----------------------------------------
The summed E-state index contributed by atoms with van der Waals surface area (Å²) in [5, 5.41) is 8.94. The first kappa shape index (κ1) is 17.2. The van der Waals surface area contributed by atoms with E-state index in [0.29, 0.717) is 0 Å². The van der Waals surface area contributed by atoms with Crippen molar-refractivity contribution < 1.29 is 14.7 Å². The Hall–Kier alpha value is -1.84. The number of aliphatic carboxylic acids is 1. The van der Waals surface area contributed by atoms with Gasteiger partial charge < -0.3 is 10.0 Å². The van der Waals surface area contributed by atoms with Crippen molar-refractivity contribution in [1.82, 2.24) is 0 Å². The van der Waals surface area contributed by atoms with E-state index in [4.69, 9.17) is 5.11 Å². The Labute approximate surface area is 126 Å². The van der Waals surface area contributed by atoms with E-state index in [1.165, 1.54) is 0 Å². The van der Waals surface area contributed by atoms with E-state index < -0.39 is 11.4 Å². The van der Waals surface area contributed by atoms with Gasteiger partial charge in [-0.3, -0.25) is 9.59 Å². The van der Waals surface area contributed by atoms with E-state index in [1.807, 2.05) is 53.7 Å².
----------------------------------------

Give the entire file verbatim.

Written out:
The summed E-state index contributed by atoms with van der Waals surface area (Å²) in [5, 5.41) is 8.94. The first kappa shape index (κ1) is 17.2. The van der Waals surface area contributed by atoms with E-state index in [0.29, 0.717) is 0 Å². The van der Waals surface area contributed by atoms with Crippen molar-refractivity contribution < 1.29 is 14.7 Å². The Hall–Kier alpha value is -1.84. The number of aliphatic carboxylic acids is 1. The van der Waals surface area contributed by atoms with Gasteiger partial charge < -0.3 is 10.0 Å². The van der Waals surface area contributed by atoms with Crippen molar-refractivity contribution in [1.82, 2.24) is 0 Å². The van der Waals surface area contributed by atoms with E-state index in [4.69, 9.17) is 5.11 Å². The Labute approximate surface area is 126 Å². The van der Waals surface area contributed by atoms with E-state index in [1.165, 1.54) is 0 Å². The van der Waals surface area contributed by atoms with E-state index < -0.39 is 11.4 Å². The van der Waals surface area contributed by atoms with Gasteiger partial charge in [-0.3, -0.25) is 9.59 Å². The van der Waals surface area contributed by atoms with E-state index in [1.807, 2.05) is 53.7 Å².